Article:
Lately Cuba has been undergoing change. And, by lately, I mean over the last decade or so. But, this makes life difficult for any Cuban who left Cuba in the time immediately after the revolution (and over the next two decades). You see, there is a battle between the emotional memories of what happened to many of us and the reality of the change that is taking place in Cuba. For those who were hurt by the revolution, it is hard to believe that anything that is said by those who hurt us could be true. It is easier to demonize them so as not to have to deal with the reality that it is possible for human beings to change. Because, if they change, then we might have to forgive them.
That same dynamic is true among victims of crime. Even if a person has truly changed, it is emotionally difficult for the victim of a crime to learn to see the criminal as a fellow human being who can repent and who can change. And, yes, I am very aware that there are prisoners who would be quite willing to lie in order to be paroled. Having said that, there is ample evidence of those who do change. After all, the author of Amazing Grace, John Newton, was a slaver captain. Saint Moses the Black was a thief, and possibly a murderer.
In order to keep ourselves from admitting the possibility of change, we use several techniques. If the person changes immediately, we question the genuineness of their change. If the change is slow, and a bit at a time, we condemn them for not changing fast enough. We say that if they had really changed, the change would be complete and immediate. Yet, I know of no Christian whose change from sinner to saint was immediate and complete. Uhm, actually, I do not know any Christian who is actually a perfect saint! What this means is that any person can easily be accused of being a hypocrite. And, you know what? That is true, provided that the definition one uses of hypocrite is anyone who falls even one iota short of fulfilling every commitment they have made. Frankly, this is unfair to every human being on Earth.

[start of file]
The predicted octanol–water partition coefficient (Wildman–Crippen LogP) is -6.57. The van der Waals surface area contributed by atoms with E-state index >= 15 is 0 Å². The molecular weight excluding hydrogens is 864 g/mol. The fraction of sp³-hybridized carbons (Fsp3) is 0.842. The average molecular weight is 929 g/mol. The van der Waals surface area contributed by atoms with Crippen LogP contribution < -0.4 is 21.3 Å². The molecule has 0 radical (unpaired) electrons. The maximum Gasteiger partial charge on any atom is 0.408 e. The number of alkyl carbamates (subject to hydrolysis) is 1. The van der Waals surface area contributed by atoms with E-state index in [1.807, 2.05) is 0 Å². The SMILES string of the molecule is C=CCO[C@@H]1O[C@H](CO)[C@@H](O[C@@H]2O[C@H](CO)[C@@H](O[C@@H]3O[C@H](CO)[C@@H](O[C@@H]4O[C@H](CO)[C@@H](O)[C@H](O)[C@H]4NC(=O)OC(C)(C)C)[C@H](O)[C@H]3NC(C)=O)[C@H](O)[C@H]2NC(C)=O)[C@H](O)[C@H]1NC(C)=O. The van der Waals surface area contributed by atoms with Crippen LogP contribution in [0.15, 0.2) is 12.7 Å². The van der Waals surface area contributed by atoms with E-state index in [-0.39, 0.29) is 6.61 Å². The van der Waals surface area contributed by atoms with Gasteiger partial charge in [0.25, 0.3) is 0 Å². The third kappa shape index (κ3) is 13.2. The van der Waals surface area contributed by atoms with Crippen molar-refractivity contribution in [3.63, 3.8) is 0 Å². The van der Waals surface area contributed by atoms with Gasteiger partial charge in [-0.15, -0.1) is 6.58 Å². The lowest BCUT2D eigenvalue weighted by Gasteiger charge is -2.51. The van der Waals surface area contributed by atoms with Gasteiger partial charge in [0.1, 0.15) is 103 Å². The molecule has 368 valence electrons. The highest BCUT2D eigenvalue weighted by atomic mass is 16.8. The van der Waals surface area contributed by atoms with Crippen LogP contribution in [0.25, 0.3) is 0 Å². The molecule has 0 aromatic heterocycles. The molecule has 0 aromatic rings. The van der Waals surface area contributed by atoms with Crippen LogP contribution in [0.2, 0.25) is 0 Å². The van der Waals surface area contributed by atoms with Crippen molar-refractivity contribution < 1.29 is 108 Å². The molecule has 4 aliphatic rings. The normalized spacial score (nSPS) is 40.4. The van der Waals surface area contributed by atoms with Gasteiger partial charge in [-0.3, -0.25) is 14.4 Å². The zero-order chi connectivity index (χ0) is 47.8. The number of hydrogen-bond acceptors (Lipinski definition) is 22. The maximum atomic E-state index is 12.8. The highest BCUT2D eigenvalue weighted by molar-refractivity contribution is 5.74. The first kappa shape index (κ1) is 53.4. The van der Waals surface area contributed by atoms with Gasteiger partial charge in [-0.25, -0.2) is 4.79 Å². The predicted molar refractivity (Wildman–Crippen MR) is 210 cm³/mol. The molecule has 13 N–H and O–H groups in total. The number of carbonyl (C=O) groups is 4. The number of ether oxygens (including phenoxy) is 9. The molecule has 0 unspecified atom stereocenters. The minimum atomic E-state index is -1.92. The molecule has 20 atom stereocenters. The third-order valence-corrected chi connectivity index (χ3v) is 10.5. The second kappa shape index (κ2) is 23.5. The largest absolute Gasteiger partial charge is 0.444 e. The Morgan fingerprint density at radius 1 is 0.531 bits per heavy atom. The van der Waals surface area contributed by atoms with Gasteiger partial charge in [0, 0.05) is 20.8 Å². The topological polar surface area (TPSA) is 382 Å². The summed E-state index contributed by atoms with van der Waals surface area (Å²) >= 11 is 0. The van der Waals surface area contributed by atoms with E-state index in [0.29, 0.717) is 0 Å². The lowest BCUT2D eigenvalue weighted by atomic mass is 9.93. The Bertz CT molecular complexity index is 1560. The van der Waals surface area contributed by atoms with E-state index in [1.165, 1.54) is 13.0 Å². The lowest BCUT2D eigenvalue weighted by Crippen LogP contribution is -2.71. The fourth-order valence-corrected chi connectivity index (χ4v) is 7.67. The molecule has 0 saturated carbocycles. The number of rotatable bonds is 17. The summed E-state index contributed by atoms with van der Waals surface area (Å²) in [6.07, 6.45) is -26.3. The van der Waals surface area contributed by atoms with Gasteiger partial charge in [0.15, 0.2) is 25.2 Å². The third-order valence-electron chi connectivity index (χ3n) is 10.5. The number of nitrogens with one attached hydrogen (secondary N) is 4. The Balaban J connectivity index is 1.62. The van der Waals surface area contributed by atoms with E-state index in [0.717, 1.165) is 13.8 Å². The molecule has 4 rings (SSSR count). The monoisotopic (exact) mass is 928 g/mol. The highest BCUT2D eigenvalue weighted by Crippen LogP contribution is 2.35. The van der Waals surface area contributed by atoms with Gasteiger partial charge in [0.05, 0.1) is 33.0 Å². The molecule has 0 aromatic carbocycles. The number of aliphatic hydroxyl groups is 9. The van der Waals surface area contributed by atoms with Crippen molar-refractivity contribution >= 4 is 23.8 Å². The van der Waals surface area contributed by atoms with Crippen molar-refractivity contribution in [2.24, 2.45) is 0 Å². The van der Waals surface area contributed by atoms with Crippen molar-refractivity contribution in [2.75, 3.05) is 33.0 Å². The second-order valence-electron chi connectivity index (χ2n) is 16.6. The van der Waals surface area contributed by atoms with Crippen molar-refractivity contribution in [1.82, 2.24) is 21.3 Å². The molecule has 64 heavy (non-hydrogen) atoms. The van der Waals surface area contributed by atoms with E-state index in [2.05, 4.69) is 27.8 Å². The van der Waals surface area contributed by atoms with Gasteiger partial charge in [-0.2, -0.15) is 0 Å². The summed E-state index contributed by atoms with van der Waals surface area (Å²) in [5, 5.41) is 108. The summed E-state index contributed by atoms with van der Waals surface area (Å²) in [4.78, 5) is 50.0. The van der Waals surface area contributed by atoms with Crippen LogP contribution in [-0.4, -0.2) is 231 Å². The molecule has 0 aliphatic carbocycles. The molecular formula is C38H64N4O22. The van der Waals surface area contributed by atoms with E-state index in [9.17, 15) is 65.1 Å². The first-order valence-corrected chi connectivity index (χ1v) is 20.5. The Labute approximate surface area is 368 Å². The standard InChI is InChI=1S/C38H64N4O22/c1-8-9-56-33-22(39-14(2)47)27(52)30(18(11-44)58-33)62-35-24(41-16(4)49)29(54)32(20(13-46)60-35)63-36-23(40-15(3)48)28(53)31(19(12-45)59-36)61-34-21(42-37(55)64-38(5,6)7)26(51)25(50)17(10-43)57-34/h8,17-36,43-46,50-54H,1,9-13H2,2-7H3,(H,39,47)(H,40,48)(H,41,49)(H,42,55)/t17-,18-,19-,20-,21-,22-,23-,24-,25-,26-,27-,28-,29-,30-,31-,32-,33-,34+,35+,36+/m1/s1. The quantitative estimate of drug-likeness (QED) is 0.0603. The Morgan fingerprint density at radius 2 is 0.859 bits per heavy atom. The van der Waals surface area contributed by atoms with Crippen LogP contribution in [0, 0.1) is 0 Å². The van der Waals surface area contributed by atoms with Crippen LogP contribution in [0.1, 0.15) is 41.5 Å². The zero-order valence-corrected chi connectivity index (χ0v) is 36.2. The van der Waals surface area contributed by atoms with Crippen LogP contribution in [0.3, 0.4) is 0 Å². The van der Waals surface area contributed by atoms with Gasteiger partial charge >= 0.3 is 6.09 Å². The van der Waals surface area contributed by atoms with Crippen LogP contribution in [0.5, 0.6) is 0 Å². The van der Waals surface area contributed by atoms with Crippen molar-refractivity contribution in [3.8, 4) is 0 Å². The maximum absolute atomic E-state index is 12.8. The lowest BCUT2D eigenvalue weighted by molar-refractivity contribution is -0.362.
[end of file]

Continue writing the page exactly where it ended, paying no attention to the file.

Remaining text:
It is better to define a hypocrite as one who states a belief without any evidence that they are trying to fulfill that belief. If there is evidence that they are trying to meet that belief, then failure does not necessarily make one a hypocrite. Frankly, if the failure to meet a belief is the only mark of a hypocrite – even if one is trying –, then I have to admit that I must be a hypocrite as a father, a hypocrite as a husband, a hypocrite as – well, you get the idea. Actually, I have apologized to our daughters for some of my failures as a father when they were growing up. I have apologized to my sister for my failures as an older brother. They have been most loving and graceful, and simply hugged me and told me that it was OK. Well, my sister may have teased me some.
Which brings us back to Cuba. Raul Castro is now saying that because of the attitudes of Pope Francis he is willing to consider his childhood faith again. My challenge, and the challenge of any Cuban, is to withhold the immediate rush to judgment and to have the hope that perhaps God is at work. You see, if I do not have hope for Raul Castro and for Cuba, then how can I have any hope of becoming the man I wish to be? Yes, I know that I turn 64 this year. But, I am still hopeful that I can become a better man than I have been. I would rather get a lot of that done now instead of waiting for the Resurrection.
So, I look at Cuba and I offer up a hope and a prayer. May the changes that appear to have begun be real changes. May the time of suffering be slowly coming to and end. May God grant mercy to the island on which I was born.